Book: The Valley so Low: Southern Mountain Stories
Author: Manly Wade Wellman; compiled by Karl Edward Wagner
Publisher Information: New York, NY: Doubleday, c1987
Genre: Fantasy fiction
Fantasy fiction feeds off a certain collection of well-defined settings and tropes. Sure, some level of diversity has always existed, but by and large, most fantasy is cut from the medieval template developed and codified by such luminaries as J.R.R. Tolkien and C.S. Lewis: kings and queens in high castles, a feudal economic and social system, and heroes clad in armor and wielding swords or spell books. But every once in a while an author shakes up the paradigm by adding different cultures and inspirations into the mold. Manly Wade Wellman (1903-1986), born in Portuguese West Africa and raised in North Carolina, is perhaps not as well known in fantasy circles as the above two dignitaries, but he held a commanding place in the pulp fantasy publishing world of the 60s and 70s. He bucked the usual trend by infusing his stories with the folk culture and customs of the southern Appalachian environment in which he was raised. Over many decades, he created a number of memorable heroes: Judge Pursuivant, a former judge and scholar of the occult; John Thunstone, supernatural detective and playboy, who smites evil with a silver sword-cane; and his most famous creation, a wandering bard with a silver-stringed guitar known as John the Balladeer, Silver John, or simply, John. This slim volume, compiled by author Karl Edward Wagner, contains a varied collection of stories made by the writer in his last fifteen years of life. Though often predictable and somewhat formulaic, Wellman has a magic touch for old-fashioned spooks, shifting from old-fashioned campfire tales to almost Lovecraftian levels of creepiness, and dedicated fans will definitely enjoy these last glimmers from an old master’s twilight.
The stories are arranged in an orderly fashion, based on who the headliner is. Silver John takes the fore, of course, being central to the first five tales and beating out the other contenders for percentage of the total volume. This was my first encounter with the mysterious bard, and I must admit that I can easily see the appeal of the character. John is a humble, plain spoken fellow, but don’t let that fool you; he has a brilliant mind, and possesses an encyclopedic knowledge of the folklore and deadly supernatural threats that haunt his land. Though a vet of the Korean War and hence trained for combat, he’s more of a backwoods Dr. Who than an action hero, relying on his wits, his vast knowledge, and the occasional white magic spell usually channeled through his songs and strings to vanquish his otherworldly foes. And speaking of his adversaries, the varied beings John and his compatriots face are a curious blend of folk myths and cosmic horror; though many are familiar creatures, like vampires ("Chastel"), witches (The Witch for All Seasons"), and good ole’ fashioned haunts, many others feature terrifying specters of another world running roughshod over the good folks of this slice of Appalachia.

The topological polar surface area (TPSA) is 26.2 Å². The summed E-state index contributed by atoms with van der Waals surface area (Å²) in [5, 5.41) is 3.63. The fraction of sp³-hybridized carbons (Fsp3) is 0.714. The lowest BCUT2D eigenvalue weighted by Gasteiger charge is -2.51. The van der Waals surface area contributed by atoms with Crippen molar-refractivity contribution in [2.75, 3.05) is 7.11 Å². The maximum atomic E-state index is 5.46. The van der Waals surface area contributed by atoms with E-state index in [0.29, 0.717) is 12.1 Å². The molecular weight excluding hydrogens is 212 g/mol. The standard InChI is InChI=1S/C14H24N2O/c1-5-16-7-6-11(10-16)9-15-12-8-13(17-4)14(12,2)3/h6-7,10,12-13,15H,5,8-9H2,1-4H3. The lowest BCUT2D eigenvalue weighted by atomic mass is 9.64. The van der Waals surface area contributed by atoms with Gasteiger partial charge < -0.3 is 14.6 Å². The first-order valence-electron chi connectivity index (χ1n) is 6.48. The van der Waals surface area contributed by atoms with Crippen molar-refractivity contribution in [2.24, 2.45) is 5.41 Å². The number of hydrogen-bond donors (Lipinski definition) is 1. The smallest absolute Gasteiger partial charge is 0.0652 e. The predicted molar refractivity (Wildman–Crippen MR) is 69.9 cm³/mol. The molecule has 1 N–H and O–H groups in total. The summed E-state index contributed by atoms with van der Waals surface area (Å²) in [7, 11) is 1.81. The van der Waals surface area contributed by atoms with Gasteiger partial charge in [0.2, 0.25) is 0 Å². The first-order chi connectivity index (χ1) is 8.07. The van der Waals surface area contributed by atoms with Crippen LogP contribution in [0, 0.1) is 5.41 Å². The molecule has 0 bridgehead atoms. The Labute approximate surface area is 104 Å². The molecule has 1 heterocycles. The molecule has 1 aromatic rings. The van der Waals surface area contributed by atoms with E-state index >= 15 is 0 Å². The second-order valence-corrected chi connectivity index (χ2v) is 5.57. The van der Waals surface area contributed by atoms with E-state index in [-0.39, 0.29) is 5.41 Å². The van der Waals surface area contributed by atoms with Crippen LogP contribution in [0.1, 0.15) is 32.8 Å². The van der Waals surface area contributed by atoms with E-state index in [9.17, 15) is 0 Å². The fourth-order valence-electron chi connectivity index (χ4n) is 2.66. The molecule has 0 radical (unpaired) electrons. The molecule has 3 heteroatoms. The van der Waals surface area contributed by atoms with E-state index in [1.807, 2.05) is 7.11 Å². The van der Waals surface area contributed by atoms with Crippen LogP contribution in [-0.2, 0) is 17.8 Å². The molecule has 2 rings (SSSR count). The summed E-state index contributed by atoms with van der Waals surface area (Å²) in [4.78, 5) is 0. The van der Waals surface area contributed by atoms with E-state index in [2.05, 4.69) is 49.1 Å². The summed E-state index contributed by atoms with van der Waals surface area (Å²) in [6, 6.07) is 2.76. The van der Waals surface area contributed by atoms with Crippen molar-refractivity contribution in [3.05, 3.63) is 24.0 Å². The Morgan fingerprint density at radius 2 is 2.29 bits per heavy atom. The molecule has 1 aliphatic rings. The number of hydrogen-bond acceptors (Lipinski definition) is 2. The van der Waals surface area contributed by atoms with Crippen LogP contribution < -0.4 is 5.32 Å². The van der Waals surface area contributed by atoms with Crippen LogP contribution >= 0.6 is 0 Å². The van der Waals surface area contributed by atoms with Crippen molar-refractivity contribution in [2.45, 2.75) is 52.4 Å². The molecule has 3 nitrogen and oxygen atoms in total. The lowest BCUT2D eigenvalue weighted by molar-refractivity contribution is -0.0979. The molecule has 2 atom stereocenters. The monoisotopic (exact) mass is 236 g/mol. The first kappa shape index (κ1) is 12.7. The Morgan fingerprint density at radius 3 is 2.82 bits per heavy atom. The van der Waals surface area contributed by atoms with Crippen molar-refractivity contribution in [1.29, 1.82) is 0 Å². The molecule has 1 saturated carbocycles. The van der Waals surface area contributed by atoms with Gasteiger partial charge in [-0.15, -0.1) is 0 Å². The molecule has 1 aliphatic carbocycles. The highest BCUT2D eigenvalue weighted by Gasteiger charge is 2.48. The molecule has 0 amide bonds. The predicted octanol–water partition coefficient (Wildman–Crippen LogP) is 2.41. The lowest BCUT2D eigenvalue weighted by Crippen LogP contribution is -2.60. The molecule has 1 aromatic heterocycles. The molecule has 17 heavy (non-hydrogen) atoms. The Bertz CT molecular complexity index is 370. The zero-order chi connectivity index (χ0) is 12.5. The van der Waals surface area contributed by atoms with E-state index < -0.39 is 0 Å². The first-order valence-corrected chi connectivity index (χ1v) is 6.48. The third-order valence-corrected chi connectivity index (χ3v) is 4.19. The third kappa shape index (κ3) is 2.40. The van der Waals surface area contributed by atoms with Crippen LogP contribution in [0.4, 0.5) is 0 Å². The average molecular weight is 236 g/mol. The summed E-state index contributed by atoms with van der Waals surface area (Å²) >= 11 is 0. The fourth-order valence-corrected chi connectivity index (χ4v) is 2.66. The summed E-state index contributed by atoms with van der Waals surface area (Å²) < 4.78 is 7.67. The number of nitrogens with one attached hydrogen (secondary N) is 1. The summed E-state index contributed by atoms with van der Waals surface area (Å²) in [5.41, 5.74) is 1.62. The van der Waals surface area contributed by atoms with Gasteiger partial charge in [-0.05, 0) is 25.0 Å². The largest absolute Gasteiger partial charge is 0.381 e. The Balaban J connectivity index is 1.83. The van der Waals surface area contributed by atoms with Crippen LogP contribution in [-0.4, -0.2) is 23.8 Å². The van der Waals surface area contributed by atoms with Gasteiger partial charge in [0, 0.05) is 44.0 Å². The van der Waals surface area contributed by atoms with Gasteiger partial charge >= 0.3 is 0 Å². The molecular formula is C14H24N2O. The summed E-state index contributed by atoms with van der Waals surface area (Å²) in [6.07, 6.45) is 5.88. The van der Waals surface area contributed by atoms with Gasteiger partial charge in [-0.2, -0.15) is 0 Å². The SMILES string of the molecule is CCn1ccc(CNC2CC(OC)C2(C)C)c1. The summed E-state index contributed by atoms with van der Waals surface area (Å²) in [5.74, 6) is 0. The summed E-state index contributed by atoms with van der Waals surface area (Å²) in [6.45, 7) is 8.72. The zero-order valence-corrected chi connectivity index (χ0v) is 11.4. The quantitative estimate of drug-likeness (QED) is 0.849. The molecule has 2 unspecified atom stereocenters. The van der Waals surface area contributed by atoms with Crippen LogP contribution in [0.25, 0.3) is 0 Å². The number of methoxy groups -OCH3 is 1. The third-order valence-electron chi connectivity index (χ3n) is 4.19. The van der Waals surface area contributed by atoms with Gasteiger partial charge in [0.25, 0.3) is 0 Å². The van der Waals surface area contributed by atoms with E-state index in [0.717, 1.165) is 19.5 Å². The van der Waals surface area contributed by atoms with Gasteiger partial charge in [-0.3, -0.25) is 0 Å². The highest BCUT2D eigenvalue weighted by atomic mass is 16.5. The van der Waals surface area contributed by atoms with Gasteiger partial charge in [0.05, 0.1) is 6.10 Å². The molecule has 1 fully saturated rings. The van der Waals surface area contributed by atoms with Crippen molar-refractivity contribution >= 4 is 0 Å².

But this is still Lovecraft Lite, for no matter how alien the nemesis or its power, our heroes always prevail. This is both a blessing and a curse for the anthology, for while the element of wish fulfillment remains intact, the stories are very predictable if headlined by one of Wellman’s protagonists. If there’s a good, virginal, innocent girl, expect her to live through the book, and maybe even become a love interest. If there’s a “bad” (read: not sexually-repressed) girl, or a crook, or anyone with the slightest bit of taint on their souls, expect them to be the villain - or at least, meet a bad end by the conclusion. The blatant morality play can get tedious, and when the stories are led by Lee Cobbett or Hal Stryker — newish protagonists who feel more like knockoffs of Wellman’s more established figures than characters in their own rights – the tedium climbs to staggering heights. This is mitigated a bit in the last couple of stories; the morality play is still there, for sure, but the main characters are now a varied collection of one-offs who may or may not live through to the end depending on their moral alignment. While still predictable, the eerie, Lovecraftian karma seep gives these tales the impact of a well-told campfire yarn. Wellman understands that the scariest entities are the ones built up only to be left unexamined, and while throwaway explanations are given in stories like “The Petey Car” and the unnervingly creepy “Rock, Rock” and "Along About Sundown," they do little to make the entities encountered any more understandable - or less frightening.
If you’ve been a Wellman fan for years, this collection may seem like a let-down, though a poignant one, as they reflect the very last of the great writer’s works. If this is your first encounter, then it’s recommended that you take a gander at his earlier stories, especially the Silver John tales. If you’re looking for homegrown American fantasy with a touch of horror, you can do much worse than Wellman and his backwoods clashes between heroes and the dark forces of the world.